The following coin is special and one of my favorites on the list. Originally, this coin was catalogued in my collection as a possible double strike. I then put it away and did not look at it until recently when pulling together scans for this article. After looking at it in more detail, I am now of the opinion that the attributes for each digit of the date have been repunched, hence they are part of the coin die and it was not due to any double strike or even hub doubling.

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All digits show some level of repunch

For many years, many numismatists and dealers have attributed the following coin as the elusive 1933/2 overdate. After close examination, it is easy to see the alleged overdate is simply a die crack which can be seen at the base of the first 3. Early strike coins show a thin faint bar (die crack) which gives the appearance of the bottom portion of a 2 digit which certainly contributed to the confusion and misattribution. Later strikes like this one below are broader and help to identify it more easily as a die break.

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Strong die break at the base of the first 3

The following coin is somewhat controversial as well since both of the major grading agencies (NGC and PCGS), as well as many collectors and coin dealers attribute it as the 1933/2 overdate. Upon closer examination and using an inverted overlay of the 3 digit, I feel relatively certain this coin is a 3 over an inverted 3. Many die marks can also be seen directly above and around the digit where it appears the mint obviously worked hard to hide their mistake. No evidence of the top of the 3 is visible at the base, only in the middle and up towards the top of the 3 digit.

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Repunched 3 over inverted 3
Also, slightly repunched 1 is visible on this plate example

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First photo shows the inverted 3 overlay in gray along with the curve highlighted in black. The many die scratches have also been highlighted. Second photo has the overlays removed.

Further study and analysis may be needed to confirm my hypothesis, since many may still believe this to be the 1933/2 overdate. For the purpose of this article, my analysis declared this particular variety to be a 3 over inverted 3. As for an authentic 1933/2 overdate, I have yet to see a coin which I feel has the attributes of what I would formally conclude to be a true 1933/2.

Although this article only focused on 1933 sampled coins, many other years in the silver peso series also have similar repunched date digits, though not to the extreme that is seen on 1933 dated coins. Also, look hard at other 1933 dated coins from Mexico, especially the 10 and 20 centavos coins where you will easily see many similar attributes as reviewed in this article.

I am not sure why 1933 is so poor in regards to die and mint quality, but I am certain that whoever was responsible did not stay employed at the mint long. They were reassigned to another job or even possibly trained to do the job the right way since the subsequent years saw a significant drop in the number of date varieties. They certainly exist, but to a lesser extent.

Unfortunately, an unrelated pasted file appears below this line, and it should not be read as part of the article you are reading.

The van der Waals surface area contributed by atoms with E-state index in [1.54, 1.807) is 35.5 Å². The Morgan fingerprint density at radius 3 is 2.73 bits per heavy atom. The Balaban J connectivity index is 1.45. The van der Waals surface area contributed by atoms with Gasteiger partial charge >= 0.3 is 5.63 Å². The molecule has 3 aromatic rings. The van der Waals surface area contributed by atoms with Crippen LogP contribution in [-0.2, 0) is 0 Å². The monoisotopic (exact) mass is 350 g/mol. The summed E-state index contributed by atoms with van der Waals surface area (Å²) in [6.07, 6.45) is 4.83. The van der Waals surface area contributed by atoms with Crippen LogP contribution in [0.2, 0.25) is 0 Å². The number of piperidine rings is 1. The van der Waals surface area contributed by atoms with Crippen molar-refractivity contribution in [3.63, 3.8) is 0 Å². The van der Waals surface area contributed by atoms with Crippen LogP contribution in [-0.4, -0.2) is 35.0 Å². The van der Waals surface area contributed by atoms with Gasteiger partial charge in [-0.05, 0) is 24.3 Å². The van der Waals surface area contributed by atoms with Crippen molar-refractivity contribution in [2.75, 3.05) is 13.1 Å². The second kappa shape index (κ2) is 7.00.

To the avid collector of this series and all of the associated varieties, most of the examples that have been presented here will not be a surprise. In fact, I am sure that many of you already have other date variety examples which are different or possibly more extreme than those presented in this article.

For the record, the 1933 peso is not a rare or scarce coin and can easily be found in your local coin shops, at coin shows and on the internet for a very reasonable price, usually around $20-$30 for an uncirculated specimen. Some of the varieties may come at a premium due to scarcity and simply due to the fact that there are many collectors out there who are actively looking for coins such as these. From a dealer perspective, most do not even attribute the date varieties which makes for some fun searching and dealing once you find one. I am most certain that there are many gems still out there waiting for the right collector to find them and snatch them up.

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KM-455. $1 1933/2 overdate. (Stack's Bowers Winter 2014 Baltimore Auction, lot 681)

As for the so-called 1933/2 overdate, this coin commands a very high premium and it is very rarely offered for sale. In fact, the last known example to be sold at a major auction was at Stack’s Bowers in 2014 and sold for $4,406 for a PCGS MS67 specimen. The current census at the major grading agencies show four total at NGC and two total at PCGS (as of May 2019). It is interesting to speculate what serious collectors would be willing to spend if it was attributed as an inverted date digit instead of the overdate. It is my hope this article will spur some conversation on this topic.

NGC has several of the other repunched varieties in their census, but no current auction or other sale information is known. I have to believe that some of the repunched varieties ( to include the 1 over inverted 1, the 1933/33 and even the 1933/1933) would command a higher premium since these have stronger repunch attributes and have not been readily seen in the market nor have I personally seen that many during my searches for the varieties.